archaic. A cost-benefit analysis is done on everything the government does.
But no such analysis is done to see whether a patent would do more harm than
benefit to society before the patent is granted. In other words, innovation
is given infinite weightage. The prevention of software patents would give
enormous benefits to society, he said. The human species learned to
manipulate the world, to control nature for its own benefit. All this
happened because of the large brain and hands that were freed when homo
sapiens became bipeds. There is the question of which came first. Modern
research shows that man became a biped first and it was later that the brain
enlarged. Surprisingly Frederick Engels had stated this two centuries ago.
He had said that it was the use of hands for manipulating the external world
and experimenting with it that led to the increase in brain size.

Prof. Moglen said that computer networking had brought about a big change in
the way we live. If we switch off the net now, deny the Internet to
everyone, a lot of people will find it very difficult to lead a normal life.
When a young woman decided to quit myspace, a new community was created to
encourage her to come back to the site because she used to be the custodian
of all their photographs. The network has changed even the job market.

The market is the central point of focus in economics and it decides how
resources are allocated under scarcity. You have the demand curve and the
supply curve and things like that to determine what shall be the price of a
commodity. You have the fixed cost and the marginal cost and things like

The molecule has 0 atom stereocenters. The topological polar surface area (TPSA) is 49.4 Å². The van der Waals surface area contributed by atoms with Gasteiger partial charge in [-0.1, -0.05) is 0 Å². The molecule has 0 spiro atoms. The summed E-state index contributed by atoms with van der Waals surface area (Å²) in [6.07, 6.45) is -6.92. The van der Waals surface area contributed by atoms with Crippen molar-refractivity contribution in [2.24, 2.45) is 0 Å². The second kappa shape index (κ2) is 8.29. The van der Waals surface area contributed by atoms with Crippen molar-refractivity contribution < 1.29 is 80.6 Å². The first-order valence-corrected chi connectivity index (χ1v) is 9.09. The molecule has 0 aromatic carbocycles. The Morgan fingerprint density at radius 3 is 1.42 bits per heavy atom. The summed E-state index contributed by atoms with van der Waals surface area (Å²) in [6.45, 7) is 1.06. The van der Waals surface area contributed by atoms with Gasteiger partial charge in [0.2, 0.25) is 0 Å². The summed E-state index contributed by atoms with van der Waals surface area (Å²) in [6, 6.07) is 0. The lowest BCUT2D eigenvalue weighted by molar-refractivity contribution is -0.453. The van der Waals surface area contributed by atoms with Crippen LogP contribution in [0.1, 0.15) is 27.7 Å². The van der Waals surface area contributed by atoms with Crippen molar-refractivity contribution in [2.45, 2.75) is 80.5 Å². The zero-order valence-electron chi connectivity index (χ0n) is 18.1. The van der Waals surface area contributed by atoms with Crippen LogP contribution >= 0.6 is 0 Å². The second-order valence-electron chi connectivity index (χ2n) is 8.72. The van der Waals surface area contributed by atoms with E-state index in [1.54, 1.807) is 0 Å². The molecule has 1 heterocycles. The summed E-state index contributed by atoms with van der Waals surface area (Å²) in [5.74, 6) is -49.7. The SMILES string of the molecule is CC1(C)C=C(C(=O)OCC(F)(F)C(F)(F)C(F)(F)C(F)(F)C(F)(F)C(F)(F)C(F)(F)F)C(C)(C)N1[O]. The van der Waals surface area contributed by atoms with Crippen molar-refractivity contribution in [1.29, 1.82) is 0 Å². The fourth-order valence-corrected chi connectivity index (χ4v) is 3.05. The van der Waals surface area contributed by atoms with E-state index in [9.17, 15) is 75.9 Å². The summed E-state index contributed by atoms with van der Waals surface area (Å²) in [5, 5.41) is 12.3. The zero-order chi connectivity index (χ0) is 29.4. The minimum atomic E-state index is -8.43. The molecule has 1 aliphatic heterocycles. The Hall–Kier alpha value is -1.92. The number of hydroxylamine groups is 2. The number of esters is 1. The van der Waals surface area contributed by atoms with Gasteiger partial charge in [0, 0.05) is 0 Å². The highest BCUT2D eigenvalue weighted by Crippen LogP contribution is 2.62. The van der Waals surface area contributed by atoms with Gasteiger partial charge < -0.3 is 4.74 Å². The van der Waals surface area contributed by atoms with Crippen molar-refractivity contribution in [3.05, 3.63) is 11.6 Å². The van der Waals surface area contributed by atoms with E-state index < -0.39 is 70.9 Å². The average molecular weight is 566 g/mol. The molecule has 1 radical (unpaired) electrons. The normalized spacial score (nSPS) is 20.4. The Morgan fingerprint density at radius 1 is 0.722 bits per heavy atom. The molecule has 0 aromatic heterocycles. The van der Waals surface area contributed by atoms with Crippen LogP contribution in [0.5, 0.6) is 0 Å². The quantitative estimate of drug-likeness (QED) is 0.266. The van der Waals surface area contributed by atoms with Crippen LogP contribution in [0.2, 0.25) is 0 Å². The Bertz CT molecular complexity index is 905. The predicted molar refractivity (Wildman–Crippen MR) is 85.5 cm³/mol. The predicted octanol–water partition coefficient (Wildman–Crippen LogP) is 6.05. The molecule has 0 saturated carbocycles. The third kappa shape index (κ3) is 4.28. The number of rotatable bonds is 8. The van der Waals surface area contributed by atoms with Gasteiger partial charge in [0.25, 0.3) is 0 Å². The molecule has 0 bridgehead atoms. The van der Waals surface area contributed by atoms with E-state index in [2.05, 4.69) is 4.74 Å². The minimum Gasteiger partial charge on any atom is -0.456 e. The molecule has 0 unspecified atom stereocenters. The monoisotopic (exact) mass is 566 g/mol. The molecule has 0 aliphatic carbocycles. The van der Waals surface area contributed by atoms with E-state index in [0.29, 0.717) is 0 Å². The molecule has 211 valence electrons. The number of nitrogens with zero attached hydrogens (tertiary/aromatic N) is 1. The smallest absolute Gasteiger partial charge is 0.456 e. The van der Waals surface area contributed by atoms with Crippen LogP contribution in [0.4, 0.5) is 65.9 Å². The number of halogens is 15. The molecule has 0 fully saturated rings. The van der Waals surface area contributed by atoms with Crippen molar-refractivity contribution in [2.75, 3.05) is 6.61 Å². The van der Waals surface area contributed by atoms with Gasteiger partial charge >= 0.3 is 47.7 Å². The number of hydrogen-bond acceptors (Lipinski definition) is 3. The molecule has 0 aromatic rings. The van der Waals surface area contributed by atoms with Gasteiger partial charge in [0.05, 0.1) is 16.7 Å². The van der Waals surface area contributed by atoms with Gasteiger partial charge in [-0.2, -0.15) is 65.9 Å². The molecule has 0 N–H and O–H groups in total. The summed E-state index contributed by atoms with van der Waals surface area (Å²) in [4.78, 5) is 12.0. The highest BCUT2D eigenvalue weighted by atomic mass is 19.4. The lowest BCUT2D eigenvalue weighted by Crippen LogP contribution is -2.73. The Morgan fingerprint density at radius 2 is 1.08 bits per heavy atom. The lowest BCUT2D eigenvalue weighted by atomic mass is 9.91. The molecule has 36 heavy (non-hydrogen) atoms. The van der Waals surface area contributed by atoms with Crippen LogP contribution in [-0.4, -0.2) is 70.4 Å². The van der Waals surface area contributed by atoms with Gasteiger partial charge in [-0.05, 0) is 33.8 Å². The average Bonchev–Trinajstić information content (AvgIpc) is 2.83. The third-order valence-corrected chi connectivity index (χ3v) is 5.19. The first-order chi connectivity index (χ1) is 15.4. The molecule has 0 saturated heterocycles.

that. So you sell a loaf of bread for the marginal cost. But suppose there
are people who cannot afford to buy the bread at the marginal cost, it leads
to injustice. Suppose you have a machine which requires only one loaf of
bread to begin with and you can generate thousands of loaves by just
pressing a button. Then the marginal cost becomes zero, and it is unfair to
charge for each loaf.

The network has made possible Free Software, which is frictionless at the
network. Here, the fixed cost is covered because human beings love to
create. The marginal cost is virtually zero. The economist, homunculus
economicus, does not see human nature. The reductionist economist went on
reducing until he reduced everything, including himself. This economic
dwarfconsiders human beings as individuals. John Donne had said, "No
man is." We
are not islands. The guy who made Free Software did not do so because he had
a monopoly. He did so because he could not have done anything else. This is
what makes meaning in, and meaning of, life. People simply enjoy doing
things, and one of the best examples for this is Wikipedia. He said that one
aspect of Wikipedia is sufficient to demonstrate this -- the breaking news.
He said that the breaking news in Wikipedia is better than any other media
because people the world over are seeing/hearing news and putting it in
Wikipedia. Prof. Moglen said that his blog is often behind Wikipedia when it
comes to matters about himself. This is proof of the fact that a
proof-of-concept + running code + community leads to production without
property. He also mentioned his Correlative Corollary to Faraday's Law. He
said that, like in Faraday's Law, take the community, wind the net around it
and spin the world, and you get information flowing through the network. We
take from people according to their ability and give to people according to
their need.

There were a few questions related to the topic, which were mostly kind of
clarifying his statements. The meeting ended around 8 pm.

V. Sasi Kumar
Free Software Foundation of India
Please see: http://swatantryam.blogspot.com/